He popped in for a while, and in the end, cooked my steak for me plus he whipped up a peppercorn, cream, brandy and truffle sauce, and as much as I’m a strong independent woman perfectly capable of grilling her own steak, there are times when I’m happy to sip my wine and let the bloke get on with it. I’m not stupid.
This masterclass was as much about the steaks as it was about Goffe-Wood, whom I’ve known for way longer than the 14 years Facebook claimed this week (only because that’s how long I’ve been on Facebook), because I keep forgetting he’s a legit celebrity chef and everyone wants to talk to him and take selfies with him. Heck, even my own parents are impressed we’re on first name terms, not name-and-surname.
Goffe-Wood knows his stuff, especially when it comes to meat and fire and such, and is not shy about speaking his mind. “Fillet steak is possibly the worst steak in the world. It’s completely and utterly tasteless and has no value whatsoever,” he said. It chops up nice and soft so it’s good for tartare, on crostini, which is what we nibbled on at the beginning of the evening.
“What you are looking for, and what gives steak flavour, is fat and blood; external fat but also internal fat, which we call marbling. As you cook it it melts and softens and flavours the steak. Fillet has neither internal nor external fat. Its value is that you can cook it within an inch of its life and it will still be soft. And there begins and ends its value,” he said, to a ripple of laughter. “You can forget it on the braai and it’s never tough. People will tell you they have a fillet recipe and it’s always either marinated overnight or it’s wrapped in bacon or doused in sauce. You need to add flavour to fillet because it has none of its own.”
“Rump is probably one of the most interesting and most maligned cuts, and the most flavoursome on the cow,” said Goffe-Wood. “What we in SA have learned is that the rest of the world has been grilling other cuts forever. We’ve squandered entire beasts for only four primal cuts – about 10% of the cow’s body weight.”
Consider ribeye and other steaks from the forequarter. Like the flat iron, named because of its shape. From the shoulder, it can be called butlers’ steak, feather blade steak or oyster blade steak. This is true of many cuts, that they have various names but are the same or similar part. Here’s a useful guide.
On the subject of flat iron, there were three fine pieces of Wagyu. Outrageously expensive, yes, but worth the outlay because you’re probably not going to be able to eat that much of it. “It becomes like eating a block of butter,” said Goffe-Wood. It sounds like a challenge, but okay.
“There are two schools of thought, in terms of seasoning meat. One, is that you season the meat before you put it on the fire, in the pan, or in the oven. The other is that you season during or afterwards. One is complete crap. One is the truth you will live from this moment on,” he said.
“And that is you always season beforehand. There’s science behind it. You will be told if you season before it draws all the moisture from the meat. True. But only if you season it three hours before you cook it. We’re talking about five minutes before cooking.
“The reason it’s important is that the moment it hits the pan, that salty crust cooks onto the outside of the meat and you get intense flavours. It’s the Maillard reaction.”
That’s real science and the internet is full of information.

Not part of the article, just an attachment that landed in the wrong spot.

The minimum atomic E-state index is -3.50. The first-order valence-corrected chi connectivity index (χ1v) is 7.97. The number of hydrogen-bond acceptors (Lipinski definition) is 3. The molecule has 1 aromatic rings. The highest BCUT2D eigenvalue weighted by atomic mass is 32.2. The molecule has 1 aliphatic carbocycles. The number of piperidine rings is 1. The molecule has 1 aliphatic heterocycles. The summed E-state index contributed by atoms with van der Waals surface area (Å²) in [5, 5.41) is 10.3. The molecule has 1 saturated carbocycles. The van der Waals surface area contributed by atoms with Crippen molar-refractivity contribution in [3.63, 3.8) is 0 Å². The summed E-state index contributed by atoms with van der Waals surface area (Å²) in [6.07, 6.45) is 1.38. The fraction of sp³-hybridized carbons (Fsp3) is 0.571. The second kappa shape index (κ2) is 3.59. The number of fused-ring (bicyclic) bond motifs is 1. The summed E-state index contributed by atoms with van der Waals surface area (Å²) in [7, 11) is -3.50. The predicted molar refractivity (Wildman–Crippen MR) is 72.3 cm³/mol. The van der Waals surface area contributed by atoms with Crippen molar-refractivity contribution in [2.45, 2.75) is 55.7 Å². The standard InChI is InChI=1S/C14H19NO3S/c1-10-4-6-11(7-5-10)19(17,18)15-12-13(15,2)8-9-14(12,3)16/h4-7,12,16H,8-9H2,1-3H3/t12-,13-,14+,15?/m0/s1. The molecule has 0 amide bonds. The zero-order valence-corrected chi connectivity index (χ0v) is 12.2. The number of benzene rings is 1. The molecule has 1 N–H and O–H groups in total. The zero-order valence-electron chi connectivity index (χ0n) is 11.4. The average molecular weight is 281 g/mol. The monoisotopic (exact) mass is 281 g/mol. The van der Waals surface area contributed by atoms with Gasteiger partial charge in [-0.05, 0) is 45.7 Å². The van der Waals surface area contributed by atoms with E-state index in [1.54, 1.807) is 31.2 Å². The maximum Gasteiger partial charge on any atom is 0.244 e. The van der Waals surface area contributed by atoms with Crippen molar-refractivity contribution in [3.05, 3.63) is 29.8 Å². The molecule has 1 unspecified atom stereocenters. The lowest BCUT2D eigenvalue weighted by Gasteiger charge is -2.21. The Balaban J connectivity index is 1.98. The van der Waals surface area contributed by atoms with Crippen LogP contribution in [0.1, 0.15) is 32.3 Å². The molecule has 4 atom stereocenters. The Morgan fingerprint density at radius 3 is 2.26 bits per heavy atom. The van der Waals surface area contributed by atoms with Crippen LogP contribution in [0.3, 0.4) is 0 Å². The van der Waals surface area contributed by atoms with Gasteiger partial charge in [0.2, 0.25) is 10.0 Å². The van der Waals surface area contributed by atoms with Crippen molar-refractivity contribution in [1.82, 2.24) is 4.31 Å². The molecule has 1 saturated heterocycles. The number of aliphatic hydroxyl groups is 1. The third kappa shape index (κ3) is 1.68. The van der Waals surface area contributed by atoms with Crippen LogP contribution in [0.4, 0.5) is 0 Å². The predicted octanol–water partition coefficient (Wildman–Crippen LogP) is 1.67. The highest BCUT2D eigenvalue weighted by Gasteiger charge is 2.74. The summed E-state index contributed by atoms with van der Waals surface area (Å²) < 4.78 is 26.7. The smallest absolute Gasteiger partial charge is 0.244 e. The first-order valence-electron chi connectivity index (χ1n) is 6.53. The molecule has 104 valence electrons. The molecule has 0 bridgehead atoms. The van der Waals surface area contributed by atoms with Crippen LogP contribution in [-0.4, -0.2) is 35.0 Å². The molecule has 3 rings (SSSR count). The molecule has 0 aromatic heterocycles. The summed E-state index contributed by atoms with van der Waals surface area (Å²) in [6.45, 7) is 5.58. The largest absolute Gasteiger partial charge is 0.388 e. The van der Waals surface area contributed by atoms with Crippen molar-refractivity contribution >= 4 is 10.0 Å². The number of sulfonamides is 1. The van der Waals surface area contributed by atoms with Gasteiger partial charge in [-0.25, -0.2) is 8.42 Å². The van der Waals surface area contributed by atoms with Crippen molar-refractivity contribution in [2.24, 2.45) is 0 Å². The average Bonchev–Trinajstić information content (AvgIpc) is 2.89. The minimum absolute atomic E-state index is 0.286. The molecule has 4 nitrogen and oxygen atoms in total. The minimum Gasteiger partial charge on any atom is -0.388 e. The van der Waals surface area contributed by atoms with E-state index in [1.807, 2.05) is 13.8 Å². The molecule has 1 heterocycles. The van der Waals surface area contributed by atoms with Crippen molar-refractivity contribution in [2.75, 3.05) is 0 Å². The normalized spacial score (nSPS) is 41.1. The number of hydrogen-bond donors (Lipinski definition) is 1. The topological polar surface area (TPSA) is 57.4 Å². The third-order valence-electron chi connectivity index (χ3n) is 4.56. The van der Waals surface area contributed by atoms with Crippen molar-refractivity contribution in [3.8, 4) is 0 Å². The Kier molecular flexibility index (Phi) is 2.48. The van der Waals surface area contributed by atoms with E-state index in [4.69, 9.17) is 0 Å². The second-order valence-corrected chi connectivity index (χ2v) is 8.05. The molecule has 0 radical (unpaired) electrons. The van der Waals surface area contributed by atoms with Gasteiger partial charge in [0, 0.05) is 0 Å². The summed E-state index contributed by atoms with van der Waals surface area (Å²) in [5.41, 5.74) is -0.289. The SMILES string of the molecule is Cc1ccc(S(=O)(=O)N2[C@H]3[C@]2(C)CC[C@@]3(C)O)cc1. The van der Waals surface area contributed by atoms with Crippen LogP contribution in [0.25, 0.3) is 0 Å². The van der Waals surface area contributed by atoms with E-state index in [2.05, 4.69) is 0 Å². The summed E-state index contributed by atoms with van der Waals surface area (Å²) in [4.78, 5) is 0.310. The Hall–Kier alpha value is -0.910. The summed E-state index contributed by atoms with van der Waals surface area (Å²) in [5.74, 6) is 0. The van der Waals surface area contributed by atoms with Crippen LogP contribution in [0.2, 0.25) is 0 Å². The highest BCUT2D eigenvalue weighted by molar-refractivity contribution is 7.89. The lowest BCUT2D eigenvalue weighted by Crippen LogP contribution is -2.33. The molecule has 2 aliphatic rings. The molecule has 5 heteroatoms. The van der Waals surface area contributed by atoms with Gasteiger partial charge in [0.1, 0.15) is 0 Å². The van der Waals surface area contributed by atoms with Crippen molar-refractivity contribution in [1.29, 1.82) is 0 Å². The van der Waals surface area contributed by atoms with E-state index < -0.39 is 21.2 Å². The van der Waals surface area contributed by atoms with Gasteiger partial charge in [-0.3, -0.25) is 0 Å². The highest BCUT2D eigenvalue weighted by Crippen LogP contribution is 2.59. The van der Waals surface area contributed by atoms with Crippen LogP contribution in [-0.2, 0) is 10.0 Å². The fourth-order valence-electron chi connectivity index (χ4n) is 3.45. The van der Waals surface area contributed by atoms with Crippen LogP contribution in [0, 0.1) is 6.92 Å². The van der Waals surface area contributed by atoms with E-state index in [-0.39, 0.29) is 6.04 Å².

In simple terms we can all understand, it tastes good because the salt is cooked onto the outside. “It doesn’t mean it’s salty; it means it’s flavoursome. Salt brings out the natural flavours. If you add salt after you’ve cooked it, it’s just salty meat, which in no way enhances the cooking process,” said Goffe-Wood, who recommends you find a good non-iodised salt.
Stay away from marinades. They’re loaded with sugar and all they do is caramelise, and your lovely expensive steak – which really doesn’t need much done to it – will taste like burnt sugar. “If you’re hell bent on using it, brush it on afterwards for a smack of BBQ,” said Goffe-Wood.
You’ll do better making a delicious compound butter – which was melted into the already melty Wagyu which was oh-my-word-I-have-no-words, please bring me some more.
The evening was made more festive by the presence of Diageo brand ambassador Bradley Jacobs, and Sebastian Rodrigues from Sip Exclusive, who demonstrated two classic cocktails: a Tom Collins and an Old Fashioned, to which I am rather partial. Afterwards we were all invited to experiment and make our own. And then with what seemed like very little adult supervision, we were given sirloins on the bone and let loose in the kitchen. Goffe-Wood had shown us how to make a béarnaise the old school way, which he allowed to split so he could show us how to fix it. It was definitely in the script. Luckily we didn’t have to replicate it, or we would have been there all night. The lard-roasted potatoes were done for us, as were the roasted marrow bones. The plate was garnished with green beans.
I don’t know how anyone else’s steak turned out but mine was perfect, thanks Matt. Here’s one more top tip (from Bax and Goffe-Wood): Worcestershire sauce (easier to write than say, especially after a few drinks). Use it as a seasoning, with some olive oil, that good salt (don’t hold back) and cracked black pepper. Worcestershire sauce is your secret weapon in the kitchen, for more than steak. You’re welcome. DM/TGIFood
The next Goffe-Wood masterclass is on October 26, 2022; there are a bunch of others you might like though. Click here. For Rare Grill classes, email [email protected] or call 076 460 0423. The Hussar Grill in Steenberg is doing steak masterclasses; the next one is on August 31, 2022.
Follow Bianca Coleman on Instagram @biancaleecoleman
The writer supports The Gift of the Givers Foundation, the largest disaster response, non-governmental organisation of African origin on the African continent.